I might be able to help you on those. The Energy Department's loan guarantee program that Solyndra participated in was passed by a Republican-controlled Congress and signed by President Bush. The vast majority of the companies that have participated in the program are profitable. The Solyndra application was on its way to being approved when Bush left office. The last-minute delay wasn't related to technology or manufacturing, but rather marketing.
Originally Posted by beer guru
The company was doing very well when the loan guarantee was awarded. ("[S]ales jumped from $6 million in 2008 to $100 million in 2009.") But the Chinese government decided to invest heavily in photovoltaic systems, and this seriously undermined Solyndra's competitiveness.
By the first half of 2009, some 50 Chinese companies were planning or constructing polycrystalline silicon production lines with an investment of more than $14 billion, according to a research report published in China. It predicted China's total production capability would eventually exceed two times annual demand in the world. … The price of polysilicon fell from $475 per kilogram in February 2008 to $73 per kilogram in May 2009, according to Bloomberg New Energy Finance.
At the same time, the company's sales were hurt by the effects that the worldwide economic slowdown had on European countries, its biggest customers. These factors combined to put it out of business.
On the other "scandal," the office in the IRS that handles applications for tax-exempt status appears to have acted improperly in its review of requests by conservative groups. One point that doesn't matter much to me is that no direct link to the WH has been established. It's Obama's administration, so he's responsible. But do you really think these groups are "educational" and not "political"? The law as written says they can't be political at all. The agency decided back in the 1950s that they needed to be "primarily" educational. If Congress had any sense, they'd tell the IRS to forget that stupid revision and just enforce the law.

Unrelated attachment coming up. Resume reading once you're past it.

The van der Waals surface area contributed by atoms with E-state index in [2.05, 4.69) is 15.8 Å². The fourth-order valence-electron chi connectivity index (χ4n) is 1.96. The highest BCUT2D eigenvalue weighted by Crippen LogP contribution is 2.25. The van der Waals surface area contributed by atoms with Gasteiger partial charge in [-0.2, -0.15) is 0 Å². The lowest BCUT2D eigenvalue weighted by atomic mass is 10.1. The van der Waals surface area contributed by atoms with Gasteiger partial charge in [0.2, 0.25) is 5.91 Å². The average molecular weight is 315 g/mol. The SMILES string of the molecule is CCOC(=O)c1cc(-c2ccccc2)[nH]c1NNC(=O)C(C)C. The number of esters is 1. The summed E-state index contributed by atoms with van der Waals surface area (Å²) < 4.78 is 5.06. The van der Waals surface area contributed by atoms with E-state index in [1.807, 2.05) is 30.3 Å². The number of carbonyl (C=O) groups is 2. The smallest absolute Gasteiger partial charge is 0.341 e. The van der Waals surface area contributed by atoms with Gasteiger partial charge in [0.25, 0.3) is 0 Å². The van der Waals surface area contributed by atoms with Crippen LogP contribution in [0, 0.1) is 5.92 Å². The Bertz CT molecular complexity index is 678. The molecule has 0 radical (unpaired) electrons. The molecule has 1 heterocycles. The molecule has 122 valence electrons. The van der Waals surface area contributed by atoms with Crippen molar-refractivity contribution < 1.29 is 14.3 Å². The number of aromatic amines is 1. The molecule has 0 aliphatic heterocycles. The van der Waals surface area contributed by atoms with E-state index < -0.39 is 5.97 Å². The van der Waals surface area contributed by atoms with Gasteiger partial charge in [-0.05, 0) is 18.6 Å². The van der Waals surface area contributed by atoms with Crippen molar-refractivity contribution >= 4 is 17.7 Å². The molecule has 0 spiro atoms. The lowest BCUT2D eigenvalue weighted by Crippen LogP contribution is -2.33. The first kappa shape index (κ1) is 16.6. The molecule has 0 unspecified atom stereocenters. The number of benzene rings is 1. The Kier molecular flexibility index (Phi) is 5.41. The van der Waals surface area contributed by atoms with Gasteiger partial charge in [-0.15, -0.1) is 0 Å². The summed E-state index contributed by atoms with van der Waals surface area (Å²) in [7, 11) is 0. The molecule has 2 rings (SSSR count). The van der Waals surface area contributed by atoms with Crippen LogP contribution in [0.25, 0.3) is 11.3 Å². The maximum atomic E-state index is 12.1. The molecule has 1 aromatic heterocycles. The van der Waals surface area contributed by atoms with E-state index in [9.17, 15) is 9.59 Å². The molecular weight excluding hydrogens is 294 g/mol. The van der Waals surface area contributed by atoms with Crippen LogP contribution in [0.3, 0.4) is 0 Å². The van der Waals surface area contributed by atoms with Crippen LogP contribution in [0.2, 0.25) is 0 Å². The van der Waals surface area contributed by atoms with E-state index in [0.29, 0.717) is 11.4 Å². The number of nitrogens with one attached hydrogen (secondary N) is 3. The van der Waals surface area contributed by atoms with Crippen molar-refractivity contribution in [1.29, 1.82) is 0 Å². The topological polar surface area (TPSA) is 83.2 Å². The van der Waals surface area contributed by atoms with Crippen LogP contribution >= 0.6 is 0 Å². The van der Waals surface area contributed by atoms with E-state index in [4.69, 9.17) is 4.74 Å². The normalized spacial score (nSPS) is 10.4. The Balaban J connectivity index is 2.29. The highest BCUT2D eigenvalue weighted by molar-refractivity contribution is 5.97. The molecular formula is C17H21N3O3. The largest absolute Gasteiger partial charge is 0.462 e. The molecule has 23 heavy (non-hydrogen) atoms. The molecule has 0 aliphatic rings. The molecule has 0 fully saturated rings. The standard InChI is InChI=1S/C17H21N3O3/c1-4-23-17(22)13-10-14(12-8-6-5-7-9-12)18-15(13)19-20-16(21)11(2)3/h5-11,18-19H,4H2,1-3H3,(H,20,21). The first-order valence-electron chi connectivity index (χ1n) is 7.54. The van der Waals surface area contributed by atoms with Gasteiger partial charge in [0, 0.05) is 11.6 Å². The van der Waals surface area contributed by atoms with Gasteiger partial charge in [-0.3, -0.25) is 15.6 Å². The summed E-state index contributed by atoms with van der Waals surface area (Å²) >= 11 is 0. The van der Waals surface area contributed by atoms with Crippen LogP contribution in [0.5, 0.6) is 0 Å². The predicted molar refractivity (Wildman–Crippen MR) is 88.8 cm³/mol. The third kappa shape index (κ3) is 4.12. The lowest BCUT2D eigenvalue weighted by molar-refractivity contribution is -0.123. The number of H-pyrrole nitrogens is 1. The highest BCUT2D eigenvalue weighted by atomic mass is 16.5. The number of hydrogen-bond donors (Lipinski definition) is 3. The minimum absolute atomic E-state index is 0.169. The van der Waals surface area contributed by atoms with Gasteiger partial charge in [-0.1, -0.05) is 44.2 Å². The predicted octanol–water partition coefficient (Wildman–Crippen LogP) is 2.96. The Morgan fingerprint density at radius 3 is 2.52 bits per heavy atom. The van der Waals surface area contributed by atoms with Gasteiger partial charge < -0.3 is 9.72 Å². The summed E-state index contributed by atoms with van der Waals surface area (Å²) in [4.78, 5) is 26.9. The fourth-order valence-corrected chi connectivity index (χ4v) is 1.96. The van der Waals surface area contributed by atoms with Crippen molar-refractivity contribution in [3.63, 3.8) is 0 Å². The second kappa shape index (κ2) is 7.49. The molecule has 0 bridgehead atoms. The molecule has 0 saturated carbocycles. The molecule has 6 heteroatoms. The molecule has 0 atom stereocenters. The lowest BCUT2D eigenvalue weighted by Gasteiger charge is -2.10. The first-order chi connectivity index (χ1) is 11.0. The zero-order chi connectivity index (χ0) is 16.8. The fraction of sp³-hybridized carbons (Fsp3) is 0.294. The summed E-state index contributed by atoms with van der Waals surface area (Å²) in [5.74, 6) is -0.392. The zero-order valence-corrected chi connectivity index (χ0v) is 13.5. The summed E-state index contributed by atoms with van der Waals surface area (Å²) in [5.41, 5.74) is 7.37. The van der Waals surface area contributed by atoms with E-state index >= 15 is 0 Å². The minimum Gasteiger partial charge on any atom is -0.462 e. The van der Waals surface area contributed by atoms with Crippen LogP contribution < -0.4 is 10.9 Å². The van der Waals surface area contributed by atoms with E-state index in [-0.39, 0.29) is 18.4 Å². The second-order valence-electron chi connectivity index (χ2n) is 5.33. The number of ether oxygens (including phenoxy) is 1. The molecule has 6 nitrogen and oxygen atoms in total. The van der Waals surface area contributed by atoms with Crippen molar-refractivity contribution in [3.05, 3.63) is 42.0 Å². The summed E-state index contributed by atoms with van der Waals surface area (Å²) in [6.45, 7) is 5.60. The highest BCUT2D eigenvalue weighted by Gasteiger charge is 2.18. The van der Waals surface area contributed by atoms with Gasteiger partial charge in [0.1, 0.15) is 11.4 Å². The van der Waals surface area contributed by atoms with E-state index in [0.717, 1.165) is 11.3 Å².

Obviously, I understand that everyone wants to be, and is legally entitled to be, treated equally. And it does seem likely that there was partisanship involved in the way conservative groups were treated. But consider a couple of things: these applications were for 501(c)(4) status. Donations to those organizations "generally are not deductible as charitable contributions for federal income tax purposes." (IRS) So failing to gain status would not have made it easier for them to raise money from people looking to deduct the donation on their taxes. These groups just didn't want be required to disclose the names of donors and the amounts they donated. Guess why. They also wanted to avoid federal income tax liability. And why is that? Here's a clue:
That's the scandal I'd be concerned with if I'd made a donation to that group. They spend all the money on administrative overhead and pass nothing along to candidates. They know people will contribute, and it's just a way for them to collect big salaries and hire their friends as consultants, office workers, field organizers, etc. It's an industry, and they benefit if people think that commie, criminal Obama and his gang of crooks are interfering with democracy.
>>A lot of questions still remain about Benghazi.
Yeah, like why has the GOP allowed Issa the Incompetent Clown to tie up an important congressional committee with fundraising efforts?